Federal agents surround Oaksterdam during the raid on April 2, 2012. Photo by Ryan Phillips.

One year ago, federal agents raided Oaksterdam University, a move that sent ripples throughout Oakland’s well-established cannabis industry and raised questions about the complex and often conflicting web of state and federal regulations surrounding medical marijuana use and patient rights. In this four-part series, Oakland North will examine what’s changed since last year’s raid, who was affected the most, and what may lie in store for medical marijuana use here in Oakland.

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Oakland’s dispensary ordinance, which has been on the books since 2004, is lauded by city officials—a staff report from the City Administrator’s Office published in July, 2011, calls it “a role model for the nation”—and is generally well-respected among local dispensary owners who consider it fair to them and the city. It requires that dispensary operators follow certain rules: sharing annual financial audits and personnel records with the city, making sure there’s proper security and safe access for patients, and making sure clients aren’t a nuisance to the neighborhood.
But there could be major changes brewing for how Oakland’s dispensaries are regulated.

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Oaksterdam University supporters celebrated 4/20—the calendar date that matches a code word often associated with pot smoking—with a march in Oakland protesting the recent federal raid of Oaksterdam’s facilities and demanding the federal legalization of medical marijuana. At 11 am, supporters gathered at the Federal Building on Clay Street in downtown Oakland. Starting off as…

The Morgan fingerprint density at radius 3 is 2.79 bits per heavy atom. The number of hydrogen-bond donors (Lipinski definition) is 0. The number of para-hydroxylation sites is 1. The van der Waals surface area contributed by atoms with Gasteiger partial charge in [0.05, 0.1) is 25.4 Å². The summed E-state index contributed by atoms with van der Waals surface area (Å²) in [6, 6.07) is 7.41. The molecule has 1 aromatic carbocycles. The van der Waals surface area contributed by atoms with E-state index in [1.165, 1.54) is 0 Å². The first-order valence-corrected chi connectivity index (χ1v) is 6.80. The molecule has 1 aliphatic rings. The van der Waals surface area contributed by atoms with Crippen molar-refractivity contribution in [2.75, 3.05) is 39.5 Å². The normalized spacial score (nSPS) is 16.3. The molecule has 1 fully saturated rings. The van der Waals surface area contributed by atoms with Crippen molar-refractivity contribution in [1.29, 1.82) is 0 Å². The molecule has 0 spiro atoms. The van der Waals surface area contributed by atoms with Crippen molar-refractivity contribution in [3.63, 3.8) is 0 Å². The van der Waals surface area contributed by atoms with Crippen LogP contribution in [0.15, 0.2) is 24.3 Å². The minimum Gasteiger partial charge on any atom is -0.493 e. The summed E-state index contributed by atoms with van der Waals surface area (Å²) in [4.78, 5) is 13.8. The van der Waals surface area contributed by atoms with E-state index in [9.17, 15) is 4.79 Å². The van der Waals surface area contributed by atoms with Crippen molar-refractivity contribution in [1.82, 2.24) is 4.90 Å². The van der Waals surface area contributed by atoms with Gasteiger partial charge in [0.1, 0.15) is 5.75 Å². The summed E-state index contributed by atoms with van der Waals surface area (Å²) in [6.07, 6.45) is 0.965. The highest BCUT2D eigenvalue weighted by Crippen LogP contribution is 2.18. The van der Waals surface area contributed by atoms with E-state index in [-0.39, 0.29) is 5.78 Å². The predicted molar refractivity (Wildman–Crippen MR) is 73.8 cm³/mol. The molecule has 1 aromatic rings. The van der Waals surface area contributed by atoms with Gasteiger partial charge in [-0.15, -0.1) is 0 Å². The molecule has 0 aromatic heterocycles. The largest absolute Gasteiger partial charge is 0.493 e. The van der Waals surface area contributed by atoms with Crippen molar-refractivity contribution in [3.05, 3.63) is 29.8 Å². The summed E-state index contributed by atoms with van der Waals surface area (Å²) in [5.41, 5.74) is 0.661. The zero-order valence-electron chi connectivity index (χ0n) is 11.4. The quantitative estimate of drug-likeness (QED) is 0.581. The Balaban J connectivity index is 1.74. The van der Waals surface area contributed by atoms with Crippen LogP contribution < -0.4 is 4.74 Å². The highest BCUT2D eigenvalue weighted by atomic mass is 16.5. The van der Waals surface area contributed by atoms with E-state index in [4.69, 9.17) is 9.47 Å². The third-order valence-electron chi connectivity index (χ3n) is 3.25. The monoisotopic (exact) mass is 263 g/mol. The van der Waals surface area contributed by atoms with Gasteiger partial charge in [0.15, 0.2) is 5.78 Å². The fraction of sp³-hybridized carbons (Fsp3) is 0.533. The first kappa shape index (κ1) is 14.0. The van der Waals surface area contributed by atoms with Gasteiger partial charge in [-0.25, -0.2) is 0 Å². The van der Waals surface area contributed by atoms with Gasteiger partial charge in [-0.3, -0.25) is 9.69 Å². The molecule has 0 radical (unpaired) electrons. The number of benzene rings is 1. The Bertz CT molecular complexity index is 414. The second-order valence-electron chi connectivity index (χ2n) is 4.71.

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After a federal raid in early April on Oaksterdam University, an education center located in downtown Oakland that trains students to work in the marijuana industry, founder Richard Lee has decided to step down as head of the institution. His successor will be former executive chancellor Dale Sky Jones, which will officially be announced on Wednesday morning.

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Medical marijuana dispensaries often strive to keep a low profile, but this has been even more the case after federal agents raided Oaksterdam University and the home of founder Richard Lee on Monday. Half a dozen East Bay dispensaries responded with “no comment” when asked about how their organization was reacting to the raid, and others ignored voicemails. To date, there are no known closures of dispensaries in the East Bay as a reaction to Monday’s raid, and for many dispensaries, such as Harborside Health Center and the Berkeley Patient’s Care Collective, it’s business as usual.

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Oaksterdam University, a center that offers training for workers in the marijuana industry, and several of the organization’s related buildings were raided Monday morning by federal agents. According to Dale Sky Jones, Oaksterdam University’s executive chancellor, federal agents raided five Oaksterdam-related locations around 8 am, including the home of founder Richard Lee and the organization’s…

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